Welcome to Holland… and the bravery of parents with disabled children.

Arti Shah of our London office – Eclipse Proclaim Personal Injury Awards ‘Young Achiever’ of 2011 – never ceases to be amazed by the resilience of parents with disabled children…

I’ve recently been to several brain injury conferences, and one anecdote has struck a chord.

The poem “Welcome to Holland“, by Emily Perl Kingsley, is often used to describe one family’s experiences of learning that their child suffered a disability. The overwhelming message that comes across is that although different to what was expected, the journey they are going through brings with it its own experiences and rewards.

Clients often come to Pattinson & Brewer enquiring about birth injury cases. These are difficult to prove, involving reports from various medical specialties. But – if they’re successful –  they can result in compensation figures of millions of pounds. Newspaper reports often focus on the settlement figure whilst overlooking the true cost of bringing up a brain-damaged child. And the fact that no amount of compensation will ever compensate for such a life-changing event.

There are two types of damages that are recoverable:

a) general damages for pain, suffering and loss of amenity

b) special damages, to cover the cost of additional expenses incurred. For example, therapies and accommodation.

Other considerations such as appropriate schools, speech and language therapy, and physiotherapy must also be factored in. The point of any damages award is to put the person in the position they would have been in had the negligence not occurred. That’s not easy when damage has occurred from birth, and certainly not something that can ever be compensated for wholly.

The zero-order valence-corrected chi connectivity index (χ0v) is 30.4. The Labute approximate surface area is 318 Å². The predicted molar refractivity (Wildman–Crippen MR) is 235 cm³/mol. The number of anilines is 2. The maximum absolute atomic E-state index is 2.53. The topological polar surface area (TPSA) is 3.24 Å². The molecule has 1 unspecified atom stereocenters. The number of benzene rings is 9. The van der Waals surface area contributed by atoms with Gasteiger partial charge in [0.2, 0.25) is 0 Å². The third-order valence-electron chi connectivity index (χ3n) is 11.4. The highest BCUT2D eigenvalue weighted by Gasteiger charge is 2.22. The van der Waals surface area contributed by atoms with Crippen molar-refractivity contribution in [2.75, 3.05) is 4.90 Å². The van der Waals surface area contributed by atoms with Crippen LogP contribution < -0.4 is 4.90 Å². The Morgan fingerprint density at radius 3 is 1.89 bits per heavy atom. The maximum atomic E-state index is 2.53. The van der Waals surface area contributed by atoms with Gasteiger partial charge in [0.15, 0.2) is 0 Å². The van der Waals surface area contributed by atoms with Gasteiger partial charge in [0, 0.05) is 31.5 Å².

It’s easy to see how the cost of special damages can quickly mount up. It’s to cover the lifetime of the child, and often provision will be made for there to be periodical payments of a set amount each year. Costs can include things such as the need for an additional carer to assist in the day to day activities of looking after a child. Or having to purchase a specially adapted property.

What strikes me in every case like this that I deal with is the bravery, resilience and tenacity of parents in dealing with a situation which they never expected. It’s a steep learning curve for all involved but, as the poem concludes,

“… if you spend your life mourning the fact that you didn’t get to Italy, you may never be free to enjoy the very special, the very lovely things … about Holland.*

* (from “Welcome to Holland“, by Emily Perl Kingsley)


Accidents and Disease,
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